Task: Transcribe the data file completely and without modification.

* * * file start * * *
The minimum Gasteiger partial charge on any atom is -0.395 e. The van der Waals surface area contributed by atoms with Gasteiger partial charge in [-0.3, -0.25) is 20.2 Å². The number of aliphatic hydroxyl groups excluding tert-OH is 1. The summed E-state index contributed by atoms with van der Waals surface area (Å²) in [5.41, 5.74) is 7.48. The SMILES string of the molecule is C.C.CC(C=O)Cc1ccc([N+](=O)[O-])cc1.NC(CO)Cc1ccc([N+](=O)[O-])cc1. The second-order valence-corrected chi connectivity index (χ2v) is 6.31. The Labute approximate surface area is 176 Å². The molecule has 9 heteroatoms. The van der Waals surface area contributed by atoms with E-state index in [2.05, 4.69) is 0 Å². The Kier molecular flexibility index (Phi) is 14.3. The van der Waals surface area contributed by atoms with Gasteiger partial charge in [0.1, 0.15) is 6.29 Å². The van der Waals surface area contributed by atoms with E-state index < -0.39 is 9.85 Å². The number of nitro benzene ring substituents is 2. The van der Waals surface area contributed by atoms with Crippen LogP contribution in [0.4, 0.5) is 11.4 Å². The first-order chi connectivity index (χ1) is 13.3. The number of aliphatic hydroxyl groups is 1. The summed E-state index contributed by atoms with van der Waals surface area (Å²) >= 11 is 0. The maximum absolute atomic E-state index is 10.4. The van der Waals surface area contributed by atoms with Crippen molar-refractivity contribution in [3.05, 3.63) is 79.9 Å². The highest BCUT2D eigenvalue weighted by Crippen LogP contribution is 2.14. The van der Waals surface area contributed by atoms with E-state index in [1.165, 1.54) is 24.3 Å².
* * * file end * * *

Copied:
The minimum Gasteiger partial charge on any atom is -0.395 e. The van der Waals surface area contributed by atoms with Gasteiger partial charge in [-0.3, -0.25) is 20.2 Å². The number of aliphatic hydroxyl groups excluding tert-OH is 1. The summed E-state index contributed by atoms with van der Waals surface area (Å²) in [5.41, 5.74) is 7.48. The SMILES string of the molecule is C.C.CC(C=O)Cc1ccc([N+](=O)[O-])cc1.NC(CO)Cc1ccc([N+](=O)[O-])cc1. The second-order valence-corrected chi connectivity index (χ2v) is 6.31. The Labute approximate surface area is 176 Å². The molecule has 9 heteroatoms. The van der Waals surface area contributed by atoms with E-state index in [2.05, 4.69) is 0 Å². The Kier molecular flexibility index (Phi) is 14.3. The van der Waals surface area contributed by atoms with Gasteiger partial charge in [0.1, 0.15) is 6.29 Å². The van der Waals surface area contributed by atoms with E-state index < -0.39 is 9.85 Å². The number of nitro benzene ring substituents is 2. The van der Waals surface area contributed by atoms with Crippen LogP contribution in [0.4, 0.5) is 11.4 Å². The first-order chi connectivity index (χ1) is 13.3. The number of aliphatic hydroxyl groups is 1. The summed E-state index contributed by atoms with van der Waals surface area (Å²) >= 11 is 0. The maximum absolute atomic E-state index is 10.4. The van der Waals surface area contributed by atoms with Crippen molar-refractivity contribution in [3.05, 3.63) is 79.9 Å². The highest BCUT2D eigenvalue weighted by Crippen LogP contribution is 2.14. The van der Waals surface area contributed by atoms with E-state index in [1.165, 1.54) is 24.3 Å².